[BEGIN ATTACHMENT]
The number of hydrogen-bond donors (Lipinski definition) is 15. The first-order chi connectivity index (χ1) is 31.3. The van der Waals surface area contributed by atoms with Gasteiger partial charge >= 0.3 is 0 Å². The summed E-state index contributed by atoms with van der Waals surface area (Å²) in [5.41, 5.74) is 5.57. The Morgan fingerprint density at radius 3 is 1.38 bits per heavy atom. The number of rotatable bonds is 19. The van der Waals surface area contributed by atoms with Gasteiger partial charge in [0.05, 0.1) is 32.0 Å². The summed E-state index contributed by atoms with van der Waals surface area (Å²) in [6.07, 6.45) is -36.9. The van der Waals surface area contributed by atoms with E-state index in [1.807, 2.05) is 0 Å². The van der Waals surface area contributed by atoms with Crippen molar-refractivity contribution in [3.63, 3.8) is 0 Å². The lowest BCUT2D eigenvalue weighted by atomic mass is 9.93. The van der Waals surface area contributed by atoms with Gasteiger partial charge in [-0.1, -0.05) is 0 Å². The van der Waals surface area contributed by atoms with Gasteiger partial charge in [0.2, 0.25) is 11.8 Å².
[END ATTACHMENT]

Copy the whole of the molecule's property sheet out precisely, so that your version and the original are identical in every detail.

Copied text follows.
The number of hydrogen-bond donors (Lipinski definition) is 15. The first-order chi connectivity index (χ1) is 31.3. The van der Waals surface area contributed by atoms with Gasteiger partial charge >= 0.3 is 0 Å². The summed E-state index contributed by atoms with van der Waals surface area (Å²) in [5.41, 5.74) is 5.57. The Morgan fingerprint density at radius 3 is 1.38 bits per heavy atom. The number of rotatable bonds is 19. The van der Waals surface area contributed by atoms with Gasteiger partial charge in [0.05, 0.1) is 32.0 Å². The summed E-state index contributed by atoms with van der Waals surface area (Å²) in [6.07, 6.45) is -36.9. The van der Waals surface area contributed by atoms with E-state index in [1.807, 2.05) is 0 Å². The van der Waals surface area contributed by atoms with Crippen molar-refractivity contribution in [3.63, 3.8) is 0 Å². The lowest BCUT2D eigenvalue weighted by atomic mass is 9.93. The van der Waals surface area contributed by atoms with Gasteiger partial charge in [-0.1, -0.05) is 0 Å². The van der Waals surface area contributed by atoms with Gasteiger partial charge in [0.2, 0.25) is 11.8 Å².